Appendix 4 – The Writings of Justin Martyr (100 – 165 AD)

From history, we know that the Spirit of truth departed from the Church in the reign of Marcus Aurelius. In this period, believers became confused about the truth. They began to observe religious days and developed a variety of theories that tried to explain the relationship of Christ and God.

In 150 A.D., Justin Martyr very much understood that Christ was the Word, the speaker for God in the Old Testament.

Though Justin believed in the concept of Christ as the Word in the Old Testament, he made no defense of this theology. He did not mention any of the passages of Paul and the most significant passages in the Gospel of John and the Book of Revelation that explain it.

His complete lack of theological explanation and lack of any reference to the key passages of the Apostles can only suggest his understanding of Christ as the Word, and the image of the invisible God, was the accepted understanding of his day.

Justin wrote on the subject of Christ and God because he wanted to explain to the Jews that Christ was the one they knew, from the Old Testament.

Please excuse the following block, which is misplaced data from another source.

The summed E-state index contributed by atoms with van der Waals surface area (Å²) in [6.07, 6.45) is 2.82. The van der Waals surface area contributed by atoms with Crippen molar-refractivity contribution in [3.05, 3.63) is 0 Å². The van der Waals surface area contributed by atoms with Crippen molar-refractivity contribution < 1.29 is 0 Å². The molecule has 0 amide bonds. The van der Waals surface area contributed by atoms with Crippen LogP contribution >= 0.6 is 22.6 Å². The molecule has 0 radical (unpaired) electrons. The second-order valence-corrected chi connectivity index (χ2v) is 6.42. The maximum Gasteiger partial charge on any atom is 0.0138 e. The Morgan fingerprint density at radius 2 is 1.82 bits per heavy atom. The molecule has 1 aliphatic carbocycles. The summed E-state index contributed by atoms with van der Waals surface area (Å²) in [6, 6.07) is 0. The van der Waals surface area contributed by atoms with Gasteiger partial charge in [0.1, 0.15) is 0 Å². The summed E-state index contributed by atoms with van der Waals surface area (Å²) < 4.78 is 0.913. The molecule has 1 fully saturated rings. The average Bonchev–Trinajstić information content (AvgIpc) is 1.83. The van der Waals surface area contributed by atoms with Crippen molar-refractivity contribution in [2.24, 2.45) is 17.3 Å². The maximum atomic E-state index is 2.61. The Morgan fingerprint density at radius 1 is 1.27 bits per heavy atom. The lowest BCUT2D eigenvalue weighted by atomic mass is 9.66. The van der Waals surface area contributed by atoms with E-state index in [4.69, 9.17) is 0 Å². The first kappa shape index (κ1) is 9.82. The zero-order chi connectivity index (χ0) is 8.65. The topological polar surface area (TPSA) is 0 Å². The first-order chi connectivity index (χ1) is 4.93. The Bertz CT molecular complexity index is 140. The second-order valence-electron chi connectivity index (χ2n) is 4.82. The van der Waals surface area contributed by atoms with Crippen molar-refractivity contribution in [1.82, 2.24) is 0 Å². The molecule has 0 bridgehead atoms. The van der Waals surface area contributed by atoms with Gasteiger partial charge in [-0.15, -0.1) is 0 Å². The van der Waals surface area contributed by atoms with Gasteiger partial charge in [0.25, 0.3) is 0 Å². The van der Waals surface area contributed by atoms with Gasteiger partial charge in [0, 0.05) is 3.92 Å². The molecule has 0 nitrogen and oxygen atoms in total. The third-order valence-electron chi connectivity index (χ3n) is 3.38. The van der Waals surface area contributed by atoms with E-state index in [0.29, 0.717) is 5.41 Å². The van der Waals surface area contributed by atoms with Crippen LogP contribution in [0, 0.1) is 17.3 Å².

The three main failures of Justin’s theology were:

  • He did not understand the concept of “manifest in the flesh,” and the Spirit of Christ like the writers of the Epistle of Barnabas and the Shepherd of Hermas.
  • He did not believe that the Spirit of truth was the Spirit of God, but only a “prophetic Spirit.”
  • He failed to see that Christ and God shared the same name in the Old Testament, and must also in the New Testament.

Already by 150 A.D., these key concepts had been lost among the Gentile believers.

Justin Martyr was born just outside of Jerusalem. Today, we have three surviving works of Justin Martyr: Dialogue with Tryphos (the Jew) (DWT), First Apology and Second Apology. We will see the change in Justin Martyr’s opinion, and faith, especially regarding the name of God as we move from the Dialogue with Tryphos to the first and second apology. In the Dialogue with Tryphos, when Justin moved to Rome (about 138–161 A.D.), and set up a school there, his writings became more political. The purpose of the first and second apology was to defend Christianity to the Roman Government. The First Apology was addressed to the Emperor, and the Second Apology was addressed to the Roman Senate. He was also greatly influenced by the practice of meeting on Sunday in Rome, and wrote against the need to observe the Sabbath day.